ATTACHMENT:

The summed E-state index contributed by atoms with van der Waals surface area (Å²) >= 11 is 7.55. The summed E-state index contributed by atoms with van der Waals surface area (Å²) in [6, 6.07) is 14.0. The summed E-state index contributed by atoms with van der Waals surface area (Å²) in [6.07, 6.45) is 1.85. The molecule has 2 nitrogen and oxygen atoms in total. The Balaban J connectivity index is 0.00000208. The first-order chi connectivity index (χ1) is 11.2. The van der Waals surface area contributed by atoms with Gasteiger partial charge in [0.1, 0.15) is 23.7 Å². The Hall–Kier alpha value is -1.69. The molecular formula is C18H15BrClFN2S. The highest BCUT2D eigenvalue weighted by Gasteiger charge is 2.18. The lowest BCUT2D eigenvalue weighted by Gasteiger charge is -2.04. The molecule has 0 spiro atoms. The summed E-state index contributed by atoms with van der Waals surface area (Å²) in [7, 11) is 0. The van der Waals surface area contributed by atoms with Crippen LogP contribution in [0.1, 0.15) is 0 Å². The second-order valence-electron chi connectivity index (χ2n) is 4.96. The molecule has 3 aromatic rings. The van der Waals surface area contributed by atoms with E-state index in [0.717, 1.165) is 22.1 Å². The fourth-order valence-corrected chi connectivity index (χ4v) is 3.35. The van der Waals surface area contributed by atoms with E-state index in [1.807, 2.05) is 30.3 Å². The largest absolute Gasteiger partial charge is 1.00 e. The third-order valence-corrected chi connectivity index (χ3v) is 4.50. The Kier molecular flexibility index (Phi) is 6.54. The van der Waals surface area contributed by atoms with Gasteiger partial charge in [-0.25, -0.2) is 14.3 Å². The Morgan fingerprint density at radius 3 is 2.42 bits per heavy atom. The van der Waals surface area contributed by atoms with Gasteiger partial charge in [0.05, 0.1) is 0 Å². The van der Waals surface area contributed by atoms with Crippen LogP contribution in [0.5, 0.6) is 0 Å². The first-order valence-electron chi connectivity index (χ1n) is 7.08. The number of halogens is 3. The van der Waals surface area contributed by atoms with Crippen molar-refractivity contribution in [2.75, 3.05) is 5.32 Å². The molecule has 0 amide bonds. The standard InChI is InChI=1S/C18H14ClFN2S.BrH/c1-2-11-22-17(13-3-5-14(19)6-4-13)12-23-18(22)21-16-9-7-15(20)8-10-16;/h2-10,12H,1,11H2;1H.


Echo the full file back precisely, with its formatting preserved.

The summed E-state index contributed by atoms with van der Waals surface area (Å²) >= 11 is 7.55. The summed E-state index contributed by atoms with van der Waals surface area (Å²) in [6, 6.07) is 14.0. The summed E-state index contributed by atoms with van der Waals surface area (Å²) in [6.07, 6.45) is 1.85. The molecule has 2 nitrogen and oxygen atoms in total. The Balaban J connectivity index is 0.00000208. The first-order chi connectivity index (χ1) is 11.2. The van der Waals surface area contributed by atoms with Gasteiger partial charge in [0.1, 0.15) is 23.7 Å². The Hall–Kier alpha value is -1.69. The molecular formula is C18H15BrClFN2S. The highest BCUT2D eigenvalue weighted by Gasteiger charge is 2.18. The lowest BCUT2D eigenvalue weighted by Gasteiger charge is -2.04. The molecule has 0 spiro atoms. The summed E-state index contributed by atoms with van der Waals surface area (Å²) in [7, 11) is 0. The van der Waals surface area contributed by atoms with Crippen LogP contribution in [0.1, 0.15) is 0 Å². The second-order valence-electron chi connectivity index (χ2n) is 4.96. The molecule has 3 aromatic rings. The van der Waals surface area contributed by atoms with E-state index in [0.717, 1.165) is 22.1 Å². The fourth-order valence-corrected chi connectivity index (χ4v) is 3.35. The van der Waals surface area contributed by atoms with E-state index in [1.807, 2.05) is 30.3 Å². The largest absolute Gasteiger partial charge is 1.00 e. The third-order valence-corrected chi connectivity index (χ3v) is 4.50. The Kier molecular flexibility index (Phi) is 6.54. The van der Waals surface area contributed by atoms with Gasteiger partial charge in [-0.25, -0.2) is 14.3 Å². The Morgan fingerprint density at radius 3 is 2.42 bits per heavy atom. The van der Waals surface area contributed by atoms with Gasteiger partial charge in [0.05, 0.1) is 0 Å². The van der Waals surface area contributed by atoms with Crippen LogP contribution in [0.5, 0.6) is 0 Å². The first-order valence-electron chi connectivity index (χ1n) is 7.08. The number of halogens is 3. The van der Waals surface area contributed by atoms with Crippen molar-refractivity contribution in [2.75, 3.05) is 5.32 Å². The molecule has 0 amide bonds. The standard InChI is InChI=1S/C18H14ClFN2S.BrH/c1-2-11-22-17(13-3-5-14(19)6-4-13)12-23-18(22)21-16-9-7-15(20)8-10-16;/h2-10,12H,1,11H2;1H.